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Wim Wenders: ‘We had to do what was simple and right’

Wim Wenders, director of ‘Perfect Days’, on how they made a quietly transcendental film about toilets

Koji Yakusho in 'Perfect Days'

By Uday Bhatia

LAST PUBLISHED 18.04.2024  |  05:34 PM IST

Wim Wenders has always been a wanderer. Many of his films, right from early features like Alice in the Cities and Kings of the Road, are stories of travel and travellers. His renown has allowed him to wander too, making films everywhere from his hometown of Dusseldorf to the Texas desert and the streets of Havana. In 2022, he was invited to Tokyo to make a documentary on the city’s toilets. He opted instead to make a fiction film about a man named Hirayama, played by Kōji Yakusho, a toilet cleaner who lives on his own and takes pleasure in his simple, unchanging daily routine.

Perfect Days was shot in 16 days and premiered at the 2023 Cannes Film Festival (it was also Japan’s official entry for the 2024 Oscars, the first by a non-Japanese film-maker). It’s a quiet, serene film, with a performance of great charm and dignity from the veteran Yakusho. With the film now streaming on MUBI, we spoke to Wenders about switching from shooting in 3D to 2D, jukebox filmmaking, and Peter Falk. Edited excerpts:

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You’d already made two documentaries before in Japan, and this project was also suggested as a documentary. Why did you do it as a fiction film?

I considered the documentary idea, which was actually four short documentary features on the architects of the Tokyo Toilet Project and their tiny masterpieces. In Tokyo, back after years and years of absence, just after the pandemic, there seemed to be a possession of the city (by its citizens) again. I saw a sense of the common good; they had parties in the streets and the parks and even the cemeteries, but they were also spotless afterwards.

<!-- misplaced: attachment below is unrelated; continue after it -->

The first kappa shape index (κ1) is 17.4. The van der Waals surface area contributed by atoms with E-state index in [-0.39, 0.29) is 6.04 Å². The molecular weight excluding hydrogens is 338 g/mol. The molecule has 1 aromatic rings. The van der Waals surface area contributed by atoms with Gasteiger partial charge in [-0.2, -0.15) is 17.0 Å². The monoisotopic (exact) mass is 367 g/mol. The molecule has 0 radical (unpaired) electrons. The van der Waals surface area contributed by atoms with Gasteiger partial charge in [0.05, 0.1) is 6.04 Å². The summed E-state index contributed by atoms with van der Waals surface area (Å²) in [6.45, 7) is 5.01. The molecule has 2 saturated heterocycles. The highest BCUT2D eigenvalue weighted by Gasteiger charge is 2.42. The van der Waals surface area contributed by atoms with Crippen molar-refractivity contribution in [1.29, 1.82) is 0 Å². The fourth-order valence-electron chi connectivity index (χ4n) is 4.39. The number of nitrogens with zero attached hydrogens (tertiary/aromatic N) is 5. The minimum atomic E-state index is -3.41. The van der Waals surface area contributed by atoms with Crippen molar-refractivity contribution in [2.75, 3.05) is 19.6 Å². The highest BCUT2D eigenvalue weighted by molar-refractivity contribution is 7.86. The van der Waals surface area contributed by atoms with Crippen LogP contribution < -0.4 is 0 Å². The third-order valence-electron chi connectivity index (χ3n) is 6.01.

I told the producers, instead of doing four short films, let me tell a story that would deal with this in a bigger context and that would show the entire city. Your toilets will appear, but they will not have to carry the weight. Also, who’s going to want to watch four documentaries on toilets? I thought I was talking myself out of a good job. But they said, if you think you can make a feature film in 16 days, we are all for it.

Did you deliberately keep the dialogue in the film to a minimum?

I depended heavily on my co-writer Takuma Takasaki because I could not write a script with a Japanese character without help. We imagined the character together and agreed on a man who wouldn’t speak much, who spoke when necessary and wasn’t into small talk, was into reduction and minimalism. I like the work ethic of Japanese craftspersons I’ve met. To have that attitude applied to a service job, I thought it was a beautiful idea.

Takuma came with me to Berlin because I could spend only one week in Tokyo. The script didn’t take much more than four weeks.

We already had a lead actor. Koji was willing to do it even if there was no script. He said, if Wim wants to do this film with me, then I’m at your disposal. I thought, if we can write it for him, that’ll be so nice and so easy.